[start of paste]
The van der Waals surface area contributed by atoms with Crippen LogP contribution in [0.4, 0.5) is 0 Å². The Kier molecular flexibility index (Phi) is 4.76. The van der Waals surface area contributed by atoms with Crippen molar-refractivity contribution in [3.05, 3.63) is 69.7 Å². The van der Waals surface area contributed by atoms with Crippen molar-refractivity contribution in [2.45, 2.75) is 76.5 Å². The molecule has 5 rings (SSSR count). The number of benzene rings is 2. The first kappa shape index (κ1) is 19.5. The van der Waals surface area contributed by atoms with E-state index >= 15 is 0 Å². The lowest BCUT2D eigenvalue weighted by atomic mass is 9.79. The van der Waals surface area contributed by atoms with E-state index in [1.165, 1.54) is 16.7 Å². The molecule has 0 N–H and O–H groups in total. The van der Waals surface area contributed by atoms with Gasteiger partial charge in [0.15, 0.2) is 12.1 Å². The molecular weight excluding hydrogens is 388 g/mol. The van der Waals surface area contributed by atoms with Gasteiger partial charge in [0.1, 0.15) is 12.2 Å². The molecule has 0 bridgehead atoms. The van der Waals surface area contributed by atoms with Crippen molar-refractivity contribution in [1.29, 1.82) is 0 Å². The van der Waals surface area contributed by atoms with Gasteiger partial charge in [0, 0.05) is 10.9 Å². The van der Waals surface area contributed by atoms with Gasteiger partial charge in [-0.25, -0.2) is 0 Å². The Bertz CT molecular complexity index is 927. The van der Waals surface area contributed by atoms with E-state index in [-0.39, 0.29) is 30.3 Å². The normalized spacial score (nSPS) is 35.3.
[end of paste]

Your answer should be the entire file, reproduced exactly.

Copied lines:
The van der Waals surface area contributed by atoms with Crippen LogP contribution in [0.4, 0.5) is 0 Å². The Kier molecular flexibility index (Phi) is 4.76. The van der Waals surface area contributed by atoms with Crippen molar-refractivity contribution in [3.05, 3.63) is 69.7 Å². The van der Waals surface area contributed by atoms with Crippen molar-refractivity contribution in [2.45, 2.75) is 76.5 Å². The molecule has 5 rings (SSSR count). The number of benzene rings is 2. The first kappa shape index (κ1) is 19.5. The van der Waals surface area contributed by atoms with E-state index >= 15 is 0 Å². The lowest BCUT2D eigenvalue weighted by atomic mass is 9.79. The van der Waals surface area contributed by atoms with E-state index in [1.165, 1.54) is 16.7 Å². The molecule has 0 N–H and O–H groups in total. The van der Waals surface area contributed by atoms with Gasteiger partial charge in [0.15, 0.2) is 12.1 Å². The molecular weight excluding hydrogens is 388 g/mol. The van der Waals surface area contributed by atoms with Gasteiger partial charge in [0.1, 0.15) is 12.2 Å². The molecule has 0 bridgehead atoms. The van der Waals surface area contributed by atoms with Crippen molar-refractivity contribution in [1.29, 1.82) is 0 Å². The van der Waals surface area contributed by atoms with Gasteiger partial charge in [0, 0.05) is 10.9 Å². The van der Waals surface area contributed by atoms with Gasteiger partial charge in [-0.25, -0.2) is 0 Å². The Bertz CT molecular complexity index is 927. The van der Waals surface area contributed by atoms with E-state index in [-0.39, 0.29) is 30.3 Å². The normalized spacial score (nSPS) is 35.3.